Empowering Others


Columbia University School of Nursing (CUSON) March, 2013 E-Newsletter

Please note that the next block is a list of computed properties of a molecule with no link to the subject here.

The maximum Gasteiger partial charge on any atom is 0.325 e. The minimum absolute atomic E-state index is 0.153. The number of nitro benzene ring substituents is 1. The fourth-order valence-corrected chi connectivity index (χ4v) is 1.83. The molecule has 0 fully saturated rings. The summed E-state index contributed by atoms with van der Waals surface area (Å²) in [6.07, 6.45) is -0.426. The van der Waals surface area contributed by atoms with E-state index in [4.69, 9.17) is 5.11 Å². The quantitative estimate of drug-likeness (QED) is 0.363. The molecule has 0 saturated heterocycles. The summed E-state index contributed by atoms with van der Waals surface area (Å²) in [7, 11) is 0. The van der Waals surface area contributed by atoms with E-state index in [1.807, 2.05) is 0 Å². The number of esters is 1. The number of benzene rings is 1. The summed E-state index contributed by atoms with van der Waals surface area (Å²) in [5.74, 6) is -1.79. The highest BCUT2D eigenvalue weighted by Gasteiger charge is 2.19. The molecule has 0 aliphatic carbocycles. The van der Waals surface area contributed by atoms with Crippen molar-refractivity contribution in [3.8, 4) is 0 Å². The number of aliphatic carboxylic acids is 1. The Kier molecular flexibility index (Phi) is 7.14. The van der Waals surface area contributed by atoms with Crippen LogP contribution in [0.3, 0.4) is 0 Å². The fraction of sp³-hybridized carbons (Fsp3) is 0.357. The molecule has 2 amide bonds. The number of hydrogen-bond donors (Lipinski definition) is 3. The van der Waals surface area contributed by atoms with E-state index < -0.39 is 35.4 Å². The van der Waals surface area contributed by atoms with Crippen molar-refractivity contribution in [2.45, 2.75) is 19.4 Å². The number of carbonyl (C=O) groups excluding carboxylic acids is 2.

In Ethiopia, menstrual supplies are practically nonexistent. Rather than risk the embarrassment of bleeding through their clothes, many girls stay home from school during their cycle each month, causing them to fall behind in their studies and often drop out of school altogether.  And the problem isn’t limited to Ethiopia: UNICEF estimates that one in 10 school-age African girls either skip school during menstruation or drop out entirely because of lack of supplies. But Mary Moran, a clinical instructor at CUSON, found a solution to keep Ethiopian girls in school and restore their confidence:  Her organization Girls2Womendeveloped a program which teaches local Ethiopian leaders and students how to make sanitary pads out of colorful and durable Ethiopian cotton. The pads can be hung to dry in the sun after washing and reused….And Moran has seen firsthand the effects of allowing these girls and young women to help themselves:  “Making their own pads has given these girls a greater sense of independence,” said Moran. “I’ve returned to several of the schools where we trained students and talked with them, and I’ve seen their transformation from shy and timid girls to being feisty and confident. They talk about menstruation in mixed company and they see it as a normal and natural process of growing up,” she said. “By giving them the skills to manage their menstrual cycles, we’re improving their school attendance, and providing the next generation of women with more opportunities.”

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